She prefers immersion

When Suni Fernandez started teaching eight years ago, she thought bilingual education was “the greatest thing.” But two years later, the Oceanside Unified School District teacher noticed that her second-graders weren’t learning English because they were spending most of their timel speaking Spanish.

Fernandez, whose parents are Spanish and Dominican, learned English in Catholic schools in California and Spanish in Spain. She became literate in both.

The certified bilingual education teacher understands children’s obstacles in mastering a new language. She thinks immersion is better but she would like her school to add Spanish reading lessons for older children so they can become biliterate.

He’s switched sides

Kenneth Noonan spent his professional life pushing for bilingual education, but now finds himself in the uncomfortable position of backing English immersion. A former bilingual education teacher, Noonan helped found the California Association for Bilingual Education in the early 1970s. Almost three decades later, Noonan was forced to throw out bilingual education when a proposition passed in 1998, shortly after he became superintendent of Oceanside Unified School District near San Diego.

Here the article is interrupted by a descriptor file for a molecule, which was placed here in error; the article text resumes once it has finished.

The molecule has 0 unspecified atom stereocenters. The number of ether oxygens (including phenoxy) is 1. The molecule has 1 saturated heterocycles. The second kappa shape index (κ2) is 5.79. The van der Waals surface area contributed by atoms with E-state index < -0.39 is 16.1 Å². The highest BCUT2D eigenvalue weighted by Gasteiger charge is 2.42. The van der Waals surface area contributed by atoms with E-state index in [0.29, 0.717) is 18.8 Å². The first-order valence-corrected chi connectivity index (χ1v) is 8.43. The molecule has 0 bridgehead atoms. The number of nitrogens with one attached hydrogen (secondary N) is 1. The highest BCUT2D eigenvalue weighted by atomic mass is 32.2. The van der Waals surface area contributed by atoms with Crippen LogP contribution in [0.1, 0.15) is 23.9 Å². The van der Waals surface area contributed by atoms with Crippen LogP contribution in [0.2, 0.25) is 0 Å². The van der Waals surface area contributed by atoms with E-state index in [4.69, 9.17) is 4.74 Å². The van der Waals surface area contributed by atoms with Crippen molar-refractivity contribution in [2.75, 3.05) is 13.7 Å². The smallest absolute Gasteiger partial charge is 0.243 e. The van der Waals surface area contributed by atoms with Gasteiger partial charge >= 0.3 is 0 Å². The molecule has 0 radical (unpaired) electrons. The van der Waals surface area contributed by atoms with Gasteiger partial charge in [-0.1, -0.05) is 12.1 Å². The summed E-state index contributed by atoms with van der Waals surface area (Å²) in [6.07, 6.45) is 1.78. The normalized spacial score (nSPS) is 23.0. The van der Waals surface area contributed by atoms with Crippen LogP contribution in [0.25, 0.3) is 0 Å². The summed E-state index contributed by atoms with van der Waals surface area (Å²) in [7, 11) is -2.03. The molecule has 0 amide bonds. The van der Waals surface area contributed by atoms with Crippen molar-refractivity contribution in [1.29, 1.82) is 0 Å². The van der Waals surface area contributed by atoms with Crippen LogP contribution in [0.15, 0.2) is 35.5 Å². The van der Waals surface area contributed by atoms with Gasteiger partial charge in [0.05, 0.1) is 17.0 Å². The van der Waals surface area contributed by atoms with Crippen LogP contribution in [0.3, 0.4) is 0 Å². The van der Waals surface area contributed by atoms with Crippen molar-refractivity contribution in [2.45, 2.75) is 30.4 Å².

Since starting the English immersion program, Noonan has watched many students blossom in English.

“Forget what the studies say. They need to look at the kids,”said Noonan, who is Hispanic.



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